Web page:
Nor would I argue that the Tea Party movement was libertarian, even at its inception. At best, it was a constitutionalist movement with bits of libertarian ideas thrown around when they fit the narrative. But I would refer to it as an anti-Establishment or status quo effort. It certainly had elements of libertarian thought, but how many Tea Party activists quoted Murray Rothbard’s works or that of Ludwig Von Mises, rather than Milton Friedman and Ayn Rand? They were also quite willing to feature speakers like Sarah Palin and throw their support behind Mitt Romney.
Where I disagree with Taylor, however, is that he believes Rand’s lack of support is because he failed to pander to the ugly aspects of his father’s base. Rand’s failure, from what I’ve seen, is he isn’t making enemies. He isn’t hated and despised, as his father was. His remarks aren’t met with an indignant media calling for apologies.
Indifference is a sign of political impotency.
For those of you who wish to recall the 2007 presidential primaries, while Obama was being adorned on magazine covers and subject glowing reviews and the praise and adoration only a full-out sycophant media can provide, Ron Paul was openly hated and reviled as an outsider and extremist. In 2011, media outlets went out of their way to ignore him.
When he was booed by the audience during a debate for suggesting U.S. foreign policy might actually impact how other countries perceive us, it may have appeared like his days were done, but in reality there were far more people who perceived in him a threat to the Establishment and decided he was worth their time and money.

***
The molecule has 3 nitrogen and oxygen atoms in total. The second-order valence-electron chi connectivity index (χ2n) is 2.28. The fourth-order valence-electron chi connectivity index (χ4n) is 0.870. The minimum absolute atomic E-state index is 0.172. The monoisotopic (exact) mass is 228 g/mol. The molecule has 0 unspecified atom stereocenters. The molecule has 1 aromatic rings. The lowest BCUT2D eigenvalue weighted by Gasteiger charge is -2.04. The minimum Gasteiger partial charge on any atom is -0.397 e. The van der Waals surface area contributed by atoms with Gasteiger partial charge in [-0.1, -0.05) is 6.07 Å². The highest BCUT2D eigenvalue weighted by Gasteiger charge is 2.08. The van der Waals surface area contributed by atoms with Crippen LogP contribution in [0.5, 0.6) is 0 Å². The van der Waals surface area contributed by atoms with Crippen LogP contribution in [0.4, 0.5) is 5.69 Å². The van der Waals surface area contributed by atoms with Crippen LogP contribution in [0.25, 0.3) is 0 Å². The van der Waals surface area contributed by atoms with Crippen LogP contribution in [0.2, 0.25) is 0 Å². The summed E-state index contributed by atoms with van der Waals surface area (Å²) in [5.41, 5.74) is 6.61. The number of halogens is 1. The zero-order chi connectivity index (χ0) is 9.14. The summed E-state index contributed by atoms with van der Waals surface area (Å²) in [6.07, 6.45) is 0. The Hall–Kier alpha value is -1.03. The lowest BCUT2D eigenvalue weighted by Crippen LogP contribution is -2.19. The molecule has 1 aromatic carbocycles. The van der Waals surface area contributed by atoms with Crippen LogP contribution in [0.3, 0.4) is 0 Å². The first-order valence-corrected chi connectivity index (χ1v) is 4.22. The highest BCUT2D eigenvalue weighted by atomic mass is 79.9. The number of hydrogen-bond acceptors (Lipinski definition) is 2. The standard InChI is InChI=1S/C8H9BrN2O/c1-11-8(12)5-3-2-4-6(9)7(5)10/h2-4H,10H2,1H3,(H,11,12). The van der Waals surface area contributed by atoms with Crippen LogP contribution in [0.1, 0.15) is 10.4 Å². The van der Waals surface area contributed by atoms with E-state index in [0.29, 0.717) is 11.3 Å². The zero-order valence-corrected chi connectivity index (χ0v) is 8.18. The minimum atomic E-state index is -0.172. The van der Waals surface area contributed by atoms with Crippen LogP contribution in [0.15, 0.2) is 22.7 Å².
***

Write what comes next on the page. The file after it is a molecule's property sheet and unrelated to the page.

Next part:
Ron Paul had friends, but what drove many to back him was his list of enemies.
I contend that Ron Paul Revolution was centered around an anti-Establishment theme that sadly failed to sustain itself in that form. Thankfully, it served as the incubator for those of us who eyes were opened and inspired those who had supported liberty for years but been ignored.
Rand’s problem is that he is not creating enemies. Nobody hates him. The media is not calling for his head for saying something You’re Not Supposed To Say even though its true. He isn’t perceived as a threat. One might agree with his political beliefs more than other candidates, but at this moment in American politics voters are less interested in ideas than the destruction of the current regime. They’re not looking for an engineer, so to speak, but a demolition expert.